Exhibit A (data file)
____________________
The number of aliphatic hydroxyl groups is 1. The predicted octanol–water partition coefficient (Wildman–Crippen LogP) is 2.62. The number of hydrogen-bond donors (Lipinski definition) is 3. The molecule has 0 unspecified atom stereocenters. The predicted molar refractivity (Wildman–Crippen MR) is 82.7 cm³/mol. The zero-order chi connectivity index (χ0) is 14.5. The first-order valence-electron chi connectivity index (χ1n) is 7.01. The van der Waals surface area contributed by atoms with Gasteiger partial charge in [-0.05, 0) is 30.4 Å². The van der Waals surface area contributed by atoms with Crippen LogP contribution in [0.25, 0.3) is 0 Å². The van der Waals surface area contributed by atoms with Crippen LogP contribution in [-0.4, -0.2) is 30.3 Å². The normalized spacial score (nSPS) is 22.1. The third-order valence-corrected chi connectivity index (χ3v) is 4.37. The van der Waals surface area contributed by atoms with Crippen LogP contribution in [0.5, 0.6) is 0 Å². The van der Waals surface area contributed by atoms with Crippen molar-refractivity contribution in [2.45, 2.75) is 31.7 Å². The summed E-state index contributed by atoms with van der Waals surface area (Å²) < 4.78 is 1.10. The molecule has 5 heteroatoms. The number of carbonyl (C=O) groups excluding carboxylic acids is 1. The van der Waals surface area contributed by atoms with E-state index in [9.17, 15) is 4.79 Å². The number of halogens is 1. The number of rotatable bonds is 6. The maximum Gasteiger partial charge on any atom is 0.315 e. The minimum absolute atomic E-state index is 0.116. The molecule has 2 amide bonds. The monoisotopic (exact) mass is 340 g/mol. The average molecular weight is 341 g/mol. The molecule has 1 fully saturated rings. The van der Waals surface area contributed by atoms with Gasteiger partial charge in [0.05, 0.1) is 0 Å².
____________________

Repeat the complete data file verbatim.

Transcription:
The number of aliphatic hydroxyl groups is 1. The predicted octanol–water partition coefficient (Wildman–Crippen LogP) is 2.62. The number of hydrogen-bond donors (Lipinski definition) is 3. The molecule has 0 unspecified atom stereocenters. The predicted molar refractivity (Wildman–Crippen MR) is 82.7 cm³/mol. The zero-order chi connectivity index (χ0) is 14.5. The first-order valence-electron chi connectivity index (χ1n) is 7.01. The van der Waals surface area contributed by atoms with Gasteiger partial charge in [-0.05, 0) is 30.4 Å². The van der Waals surface area contributed by atoms with Crippen LogP contribution in [0.25, 0.3) is 0 Å². The van der Waals surface area contributed by atoms with Crippen LogP contribution in [-0.4, -0.2) is 30.3 Å². The normalized spacial score (nSPS) is 22.1. The third-order valence-corrected chi connectivity index (χ3v) is 4.37. The van der Waals surface area contributed by atoms with Crippen LogP contribution in [0.5, 0.6) is 0 Å². The van der Waals surface area contributed by atoms with Crippen molar-refractivity contribution in [2.45, 2.75) is 31.7 Å². The summed E-state index contributed by atoms with van der Waals surface area (Å²) < 4.78 is 1.10. The molecule has 5 heteroatoms. The number of carbonyl (C=O) groups excluding carboxylic acids is 1. The van der Waals surface area contributed by atoms with E-state index in [9.17, 15) is 4.79 Å². The number of halogens is 1. The number of rotatable bonds is 6. The maximum Gasteiger partial charge on any atom is 0.315 e. The minimum absolute atomic E-state index is 0.116. The molecule has 2 amide bonds. The monoisotopic (exact) mass is 340 g/mol. The average molecular weight is 341 g/mol. The molecule has 1 fully saturated rings. The van der Waals surface area contributed by atoms with Gasteiger partial charge in [0.05, 0.1) is 0 Å².